I think I got hard readings this time! Things seem pretty harsh for the guy in the first reading, and then Jesus’ words in the Gospel don’t seem all that comforting to me either. Naboth had some land and he didn’t want to sell it. It seems to me that’s his right. He inherited the land so it had sentimental value as well as real value. Ahab was king, but he recognized that when someone owns something you can’t force him to sell it. The king wanted the land because it was good land in a good location, so he was upset that Naboth refused to sell. But his wife Jezebel understood about power and force and eminent domain. She just has the guy killed (in the king’s name) and then the land is suddenly available. It wasn’t the king’s idea, but once the land was freed up, he was happy to take possession. So poor Naboth did nothing wrong – he was just trying to protect his property—and he was stoned to death and the property was lost anyway.
If we look for solace today in the Psalm or in the Gospel, we won’t find it. In the Psalm there is a plea to the Lord for an ease of suffering, “Lord, listen to my groaning,” but no help is yet forthcoming.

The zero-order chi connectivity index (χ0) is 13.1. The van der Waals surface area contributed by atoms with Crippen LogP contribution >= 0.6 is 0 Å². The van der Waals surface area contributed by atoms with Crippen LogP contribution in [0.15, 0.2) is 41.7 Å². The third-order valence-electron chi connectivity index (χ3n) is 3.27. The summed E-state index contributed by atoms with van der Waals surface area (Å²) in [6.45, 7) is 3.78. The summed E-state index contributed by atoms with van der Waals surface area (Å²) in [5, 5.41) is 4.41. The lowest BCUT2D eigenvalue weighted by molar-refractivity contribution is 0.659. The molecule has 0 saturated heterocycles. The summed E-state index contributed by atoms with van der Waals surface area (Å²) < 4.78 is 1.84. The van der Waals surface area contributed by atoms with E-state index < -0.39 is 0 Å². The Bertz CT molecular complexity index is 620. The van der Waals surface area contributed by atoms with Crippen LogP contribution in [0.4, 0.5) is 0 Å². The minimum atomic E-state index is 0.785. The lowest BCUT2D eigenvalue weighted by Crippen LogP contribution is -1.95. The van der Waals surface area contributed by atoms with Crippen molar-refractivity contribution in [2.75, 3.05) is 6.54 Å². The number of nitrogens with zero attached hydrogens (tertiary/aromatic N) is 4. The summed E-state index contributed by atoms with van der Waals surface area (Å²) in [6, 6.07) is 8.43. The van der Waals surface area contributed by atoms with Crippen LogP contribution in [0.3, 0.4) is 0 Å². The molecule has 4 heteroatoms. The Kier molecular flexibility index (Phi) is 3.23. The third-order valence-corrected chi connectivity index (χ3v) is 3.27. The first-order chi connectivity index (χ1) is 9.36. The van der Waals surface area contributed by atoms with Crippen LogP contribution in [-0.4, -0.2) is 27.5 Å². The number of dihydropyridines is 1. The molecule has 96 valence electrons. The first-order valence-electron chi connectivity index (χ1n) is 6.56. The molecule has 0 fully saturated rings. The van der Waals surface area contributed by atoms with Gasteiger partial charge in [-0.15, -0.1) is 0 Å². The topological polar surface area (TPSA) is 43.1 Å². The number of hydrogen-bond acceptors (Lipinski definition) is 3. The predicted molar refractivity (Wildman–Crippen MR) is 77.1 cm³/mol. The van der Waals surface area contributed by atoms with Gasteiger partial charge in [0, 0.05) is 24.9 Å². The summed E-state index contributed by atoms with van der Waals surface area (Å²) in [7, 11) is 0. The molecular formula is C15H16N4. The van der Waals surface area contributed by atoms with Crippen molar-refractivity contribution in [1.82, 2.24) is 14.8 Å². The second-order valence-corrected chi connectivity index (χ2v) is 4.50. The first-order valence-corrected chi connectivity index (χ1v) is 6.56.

Then in the Gospel, Jesus tells us to just take it. He says there is no justification for revenge. He changes the revenge laws of the Old Testament, an eye for an eye, and says to take it and let the oppressors come back for more. If someone strikes you, turn your face and let him strike the other cheek. But when we look at this Gospel passage a little more, I think we’re not being asked to just take it. When Jesus tells us to turn the other cheek, what he is really saying is to face our accuser. If someone strikes, say, a slave, backhand, the striker does not see whom he strikes. But if that person turns and faces him to present the other cheek for a slap, the striker must look his victim in the face and recognize his humanity. Turning the other cheek isn’t an act of abjection but of rebellion even. Jesus says if we are pressed into service, to make it a service. We should go beyond the minimum required. If someone forces you into service for a mile, go two instead. If someone would sue you for your shirt, throw in the cloak. If someone is in need and asks a favor or a loan, give it. He’s not telling us to just give up, he’s telling us to recognize that we’re all people – king and servant—and we should be of help and service to our fellow man. We aren’t being told to take it, we’re being told to give it.
Oh, and tune in tomorrow to see what happens about Naboth. We don’t get revenge, but there’s some justice done.
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